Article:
As Saleh’s regime continues deadly crackdowns on Yemen’s pro-democracy protesters Dan Poulton examines the state of the uprising after the Gulf deal sparked anger on the streets.
Video of the 'Life March'
As the mainstream media pores over every fresh casualty in Syria’s ongoing insurrection against Bashar Assad, in anticipation of a Libya-style co-option, blood is being spilled on the streets of Yemen to very little outcry.
Following a four day ‘Life March’ spanning over 270 kilometres between the city of Taiz in the south and Sana’a in the north, at least 13 people were killed and 200 wounded when Saleh’s forces attacked the crowd of over 100,000 peaceful marchers.
The 'Life March', organised by the Youth Revolutionary Union, set off on 21 December.
They were demanding that Saleh face trial for war crimes, contrary to the GCC’s provision that he remain immune from prosecution. This sense of frustration runs deep. As one commentator observes, 'restoring the pre-January status quo… is what the GCC's "transition" proposal is really about, and the rest of the international community seems happy to play along with it.'
UN resolution 2014 lends the West’s seal of approval to the Gulf ‘deal’. According to James Gundun in the Palestine Chronicle:
'Although resolution 2014 calls for all perpetrators of violence to be held accountable, it essentially requests that Saleh’s regime investigate and police itself. The GCC’s immunity clause was left intentionally ambiguous to mask its controversial nature (the UN Human Rights Office warned against its ratification). Even more telling, U.S. military support and activities inside the country remain ongoing. Immunity wasn’t offered to Saleh's family alone, but to conceal the training of counter-terrorism units that ultimately deployed against peaceful protesters.'
Yemen is the fourth most costly US conflict in the 'War On Terror' after Iraq, Afghanistan and Pakistan. Democracy in the country would be at odds not only with the regime's survival but with the security of Saudi Arabia (chief backers of the deal), whose ruling class have tried to manage dissent in their own country by pumping billions into the public sector and police, whilst Murdoch-linked Saudi billionaire Prince Alwaleed bin Talal bought a $300 million stake in Twitter.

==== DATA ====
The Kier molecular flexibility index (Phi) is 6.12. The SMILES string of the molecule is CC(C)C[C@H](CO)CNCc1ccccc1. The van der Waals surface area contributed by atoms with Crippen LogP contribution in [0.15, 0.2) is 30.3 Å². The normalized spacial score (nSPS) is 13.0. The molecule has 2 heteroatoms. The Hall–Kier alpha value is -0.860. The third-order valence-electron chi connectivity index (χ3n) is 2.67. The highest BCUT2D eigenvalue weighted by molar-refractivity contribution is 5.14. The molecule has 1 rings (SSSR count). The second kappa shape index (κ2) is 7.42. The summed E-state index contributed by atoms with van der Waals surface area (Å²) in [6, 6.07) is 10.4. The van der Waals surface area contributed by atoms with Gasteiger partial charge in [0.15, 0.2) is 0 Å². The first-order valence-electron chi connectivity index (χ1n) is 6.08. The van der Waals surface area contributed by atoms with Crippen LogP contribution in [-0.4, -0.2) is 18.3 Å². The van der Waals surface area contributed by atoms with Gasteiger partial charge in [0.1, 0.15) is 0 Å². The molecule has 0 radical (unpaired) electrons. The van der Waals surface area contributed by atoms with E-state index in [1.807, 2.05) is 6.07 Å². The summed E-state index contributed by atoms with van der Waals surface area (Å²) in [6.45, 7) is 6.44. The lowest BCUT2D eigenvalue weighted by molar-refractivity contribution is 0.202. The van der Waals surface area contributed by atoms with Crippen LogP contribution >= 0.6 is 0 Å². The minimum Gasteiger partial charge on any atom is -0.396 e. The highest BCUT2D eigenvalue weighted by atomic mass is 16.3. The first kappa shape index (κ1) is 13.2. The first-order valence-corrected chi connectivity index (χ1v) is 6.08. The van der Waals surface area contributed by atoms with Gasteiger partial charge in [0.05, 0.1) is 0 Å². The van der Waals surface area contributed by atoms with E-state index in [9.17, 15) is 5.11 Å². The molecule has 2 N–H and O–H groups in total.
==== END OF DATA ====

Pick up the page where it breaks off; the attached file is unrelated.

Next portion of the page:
The Saudi’s ‘donation’ of 500,000 tonnes of oil to Yemen (the World Bank predicts Yemen will run out by 2017) further extends their influence in the country.
The reason for the media silence on Saleh’s ongoing crimes can be understood once we understand the deep involvement of the west in Saleh’s regime. Such support is barely concealed. The US ambassador to Yemen gave a green light for the massacre by denouncing the march (led by fifty women) as an attempt to ‘generate chaos and provoke a violent response by the security forces’. The cart has rarely so succinctly been put before the horse- it’s Saleh’s regime which has a history of chaos and violence. Obama’s decision to allow Ali Saleh to go to the US for medical treatment reveals the extent of their endorsement of the regime (Jimmy Carter did the same for the Shah of Iran in 1979).
Disarming the revolution
The Gulf deal consolidates class power inside the country, which remains firmly in the grip of Saleh, his extended family and associates- Saleh has presented a list of 412 people he wants to be granted immunity.
The deal requires the dismantling of all defences erected by Yemen’s revolutionaries, whilst the military gets to keep its ‘security’ cordon around the capital:
'All buildings, whether schools, hotels or private premises where armed men are stationed must be cleared and any checkpoints or barriers established since January 2011 must be permanently removed.'
All barricades are being dismantled yet Yemen’s security forces can be re-deployed at will:
'If needed, the Ministry of Interior should be provided with backup from the armed forces to protect vital locations such as hospitals and government buildings. The security belt around Sana’a should remain as it was set up prior to January 2011 with checkpoints as the military committee sees fit to protect the capital.'
Saleh was seriously wounded in June, by a bomb attack on his presidential compound, so his 'transition' came as no great surprise. Even so he still remains Yemen’s ‘honorary’ President. It appears his constant stalling -he refused to sign the Gulf deal three times- was a by now familiar tactic to buy time to shore up his regime.